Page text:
A government-supported project in India has developed what has been dubbed a Solar Power Tree, which leverages a vertical arrangement of solar cells to produce electricity.

Elizabeth Montalbano

November 1, 2016

4 Min Read
Power Tree Generates Solar Energy and Saves Space

Solar energy is rapidly becoming a good option to provide electricity in areas with limited grid access and plenty of sunshine, but the sheer cost and amount of land it takes to deploy large solar arrays can be deployment prohibitive in some cases.

This issue has inspired the government in India to support a project to build what has been dubbed a Solar Power Tree to generate solar energy while also saving space and conserving land.

The tree, developed by the Central Mechanical Engineering Research Institute (CMERI) -- a lab of the Indian Council of Scientific and Industrial Research (CSIR) -- and unveiled by the Union Minister for Science and Technology and Earth Sciences, Harsh Vardhan, leverages a vertical arrangement of solar cells to produce electricity.

Researchers in India have developed a solar-power-generating “tree” that can create alternative energy while also saving space. The effort was supported by the Indian government to help conserve the amount of land needed for solar-panel farms so India can take better advantage of alternative energy. (Source: Wikipedia)

In the unveiling, Vardhan said Indian officials want to adopt alternative forms of energy, but cited the problem of the scarcity of land resources in India as a roadblock. To produce 1 MW of solar power requires about 3.5 acres of land in the conventional layout of solar panels, he said. This means the country needs thousands of acres of land to really embrace solar energy.

The Solar Tree helps alleviate this problem not only by saving space thanks to its layout, but also by allowing land on which it’s deployed to be used for other purposes, such as farming, at the same time, researchers said.

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Indeed, a 4 kW Solar Power tree needs only four square feet; comparatively in a conventional layout of the same number of panels, 400 square feet of land would be required, officials said. The tree also has the potential to be 10% to 15% more energy efficient than solar panels thanks to its height, which allows it to harvest more energy from the sun’s rays than a conventional solar-panel layout on the ground, they said.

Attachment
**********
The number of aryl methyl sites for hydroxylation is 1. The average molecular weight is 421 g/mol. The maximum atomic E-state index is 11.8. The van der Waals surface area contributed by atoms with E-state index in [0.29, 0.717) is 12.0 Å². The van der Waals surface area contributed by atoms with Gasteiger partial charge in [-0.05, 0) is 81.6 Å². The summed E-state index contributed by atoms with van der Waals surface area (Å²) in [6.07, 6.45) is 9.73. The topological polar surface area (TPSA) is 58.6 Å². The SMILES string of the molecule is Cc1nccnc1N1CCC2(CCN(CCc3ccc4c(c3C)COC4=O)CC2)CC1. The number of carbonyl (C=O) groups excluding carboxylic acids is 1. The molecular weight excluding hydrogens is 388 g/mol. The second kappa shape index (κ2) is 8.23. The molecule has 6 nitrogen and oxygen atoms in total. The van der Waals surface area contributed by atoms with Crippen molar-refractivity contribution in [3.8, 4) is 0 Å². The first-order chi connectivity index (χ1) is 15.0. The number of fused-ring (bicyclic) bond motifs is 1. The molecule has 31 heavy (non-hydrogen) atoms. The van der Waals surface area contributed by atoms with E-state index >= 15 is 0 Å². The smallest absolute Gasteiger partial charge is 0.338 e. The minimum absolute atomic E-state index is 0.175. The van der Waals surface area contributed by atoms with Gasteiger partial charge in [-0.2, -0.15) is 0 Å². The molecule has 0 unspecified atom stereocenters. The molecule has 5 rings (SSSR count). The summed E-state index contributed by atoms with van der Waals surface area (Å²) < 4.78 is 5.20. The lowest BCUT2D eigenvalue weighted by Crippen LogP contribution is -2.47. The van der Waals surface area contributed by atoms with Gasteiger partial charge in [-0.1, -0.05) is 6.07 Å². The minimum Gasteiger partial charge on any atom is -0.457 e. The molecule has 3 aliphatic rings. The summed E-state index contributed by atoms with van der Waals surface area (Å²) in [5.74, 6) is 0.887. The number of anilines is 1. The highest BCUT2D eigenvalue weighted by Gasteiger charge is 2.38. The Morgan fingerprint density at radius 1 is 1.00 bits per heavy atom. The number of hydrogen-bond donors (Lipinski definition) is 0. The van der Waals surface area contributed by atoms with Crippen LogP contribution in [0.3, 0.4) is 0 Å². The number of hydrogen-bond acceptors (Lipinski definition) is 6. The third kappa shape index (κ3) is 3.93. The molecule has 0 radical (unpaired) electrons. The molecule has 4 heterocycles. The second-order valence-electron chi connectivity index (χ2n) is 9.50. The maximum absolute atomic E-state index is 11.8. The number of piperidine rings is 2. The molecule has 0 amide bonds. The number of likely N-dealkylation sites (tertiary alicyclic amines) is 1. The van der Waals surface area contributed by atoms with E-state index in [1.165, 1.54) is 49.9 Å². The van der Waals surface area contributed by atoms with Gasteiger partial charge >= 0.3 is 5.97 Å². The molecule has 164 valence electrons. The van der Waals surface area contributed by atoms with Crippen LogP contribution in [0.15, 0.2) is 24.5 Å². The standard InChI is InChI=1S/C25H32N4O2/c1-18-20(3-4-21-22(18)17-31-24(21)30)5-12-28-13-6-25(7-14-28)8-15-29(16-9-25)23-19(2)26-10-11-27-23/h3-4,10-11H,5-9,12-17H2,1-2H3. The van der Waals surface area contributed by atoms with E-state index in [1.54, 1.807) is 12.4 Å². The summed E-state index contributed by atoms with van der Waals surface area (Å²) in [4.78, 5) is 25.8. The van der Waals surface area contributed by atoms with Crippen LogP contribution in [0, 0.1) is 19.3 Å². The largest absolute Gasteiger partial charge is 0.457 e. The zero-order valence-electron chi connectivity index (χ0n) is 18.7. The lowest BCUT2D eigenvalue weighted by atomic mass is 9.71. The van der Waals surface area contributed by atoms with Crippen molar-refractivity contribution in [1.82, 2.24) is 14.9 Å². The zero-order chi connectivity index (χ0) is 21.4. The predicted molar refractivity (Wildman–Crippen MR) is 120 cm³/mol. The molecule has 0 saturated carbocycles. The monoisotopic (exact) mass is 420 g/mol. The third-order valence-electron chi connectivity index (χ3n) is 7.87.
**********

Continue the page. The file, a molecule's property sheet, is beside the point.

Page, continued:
The Solar Tree also has a storage element to generate energy after the sun goes down, with a battery back-up system that’s good for two hours of electricity when fully loaded. Further, it has a self-cleaning system in the form of a water sprinkler at the top of the tree, which helps keep the panels functioning at their highest efficiency, researchers said.


The CSIR team isn’t the first group of researchers to come up with a tree as a form factor for solar-energy generation. A couple of years ago, Israeli company Sologic, in collaboration with artist Yoav Ben-Dov, developed a metal sculpture resembling a tree with solar panels on each of its branches called eTree. The installation was aimed at bringing solar power -- in addition to WiFi access and a place to recharge mobile devices -- to urban public spaces.

CSIR is currently piloting the Solar Power Tree in three locations in West Bengal to see how it performs. Researchers also are continuing development on the project, with plans to build a version that rotates to align the tree with the movement of the sun during the day. This would optimize energy efficiency even 10% to 15% more, researchers said.

Elizabeth Montalbano is a freelance writer who has written about technology and culture for more than 15 years. She has lived and worked as a professional journalist in Phoenix, San Francisco, and New York City. In her free time she enjoys surfing, traveling, music, yoga, and cooking. She currently resides in a village on the southwest coast of Portugal.

About the Author(s)

Elizabeth Montalbano

Elizabeth Montalbano has been a professional journalist covering the telecommunications, technology and business sectors since 1998. Prior to her work at Design News, she has previously written news, features and opinion articles for Phone+, CRN (now ChannelWeb), the IDG News Service, Informationweek and CNNMoney, among other publications. Born and raised in Philadelphia, she also has lived and worked in Phoenix, Arizona; San Francisco and New York City. She currently resides in Lagos, Portugal. Montalbano has a bachelor's degree in English/Communications from De Sales University and a master's degree from Arizona State University in creative writing.

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